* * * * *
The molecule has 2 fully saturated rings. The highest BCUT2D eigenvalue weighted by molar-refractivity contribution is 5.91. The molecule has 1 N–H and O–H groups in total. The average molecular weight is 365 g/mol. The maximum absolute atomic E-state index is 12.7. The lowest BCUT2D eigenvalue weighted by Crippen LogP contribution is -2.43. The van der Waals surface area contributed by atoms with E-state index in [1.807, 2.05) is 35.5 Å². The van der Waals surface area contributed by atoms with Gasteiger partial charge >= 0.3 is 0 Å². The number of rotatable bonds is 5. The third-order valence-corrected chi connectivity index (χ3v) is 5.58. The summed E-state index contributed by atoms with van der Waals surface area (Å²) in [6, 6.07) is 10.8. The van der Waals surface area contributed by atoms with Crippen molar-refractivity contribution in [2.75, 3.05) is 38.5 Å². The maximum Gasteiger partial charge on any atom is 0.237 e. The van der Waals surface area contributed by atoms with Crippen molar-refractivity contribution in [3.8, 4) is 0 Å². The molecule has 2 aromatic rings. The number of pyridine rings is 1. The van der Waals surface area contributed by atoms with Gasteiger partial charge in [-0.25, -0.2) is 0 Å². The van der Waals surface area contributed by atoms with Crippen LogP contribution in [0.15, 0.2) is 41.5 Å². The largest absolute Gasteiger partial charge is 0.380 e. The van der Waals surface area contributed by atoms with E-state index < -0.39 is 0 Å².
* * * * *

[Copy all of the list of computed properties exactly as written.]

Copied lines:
The molecule has 2 fully saturated rings. The highest BCUT2D eigenvalue weighted by molar-refractivity contribution is 5.91. The molecule has 1 N–H and O–H groups in total. The average molecular weight is 365 g/mol. The maximum absolute atomic E-state index is 12.7. The lowest BCUT2D eigenvalue weighted by Crippen LogP contribution is -2.43. The van der Waals surface area contributed by atoms with E-state index in [1.807, 2.05) is 35.5 Å². The van der Waals surface area contributed by atoms with Gasteiger partial charge >= 0.3 is 0 Å². The number of rotatable bonds is 5. The third-order valence-corrected chi connectivity index (χ3v) is 5.58. The summed E-state index contributed by atoms with van der Waals surface area (Å²) in [6, 6.07) is 10.8. The van der Waals surface area contributed by atoms with Crippen molar-refractivity contribution in [2.75, 3.05) is 38.5 Å². The maximum Gasteiger partial charge on any atom is 0.237 e. The van der Waals surface area contributed by atoms with Crippen molar-refractivity contribution in [3.8, 4) is 0 Å². The molecule has 2 aromatic rings. The number of pyridine rings is 1. The van der Waals surface area contributed by atoms with Gasteiger partial charge in [-0.25, -0.2) is 0 Å². The van der Waals surface area contributed by atoms with Crippen LogP contribution in [0.15, 0.2) is 41.5 Å². The largest absolute Gasteiger partial charge is 0.380 e. The van der Waals surface area contributed by atoms with E-state index < -0.39 is 0 Å².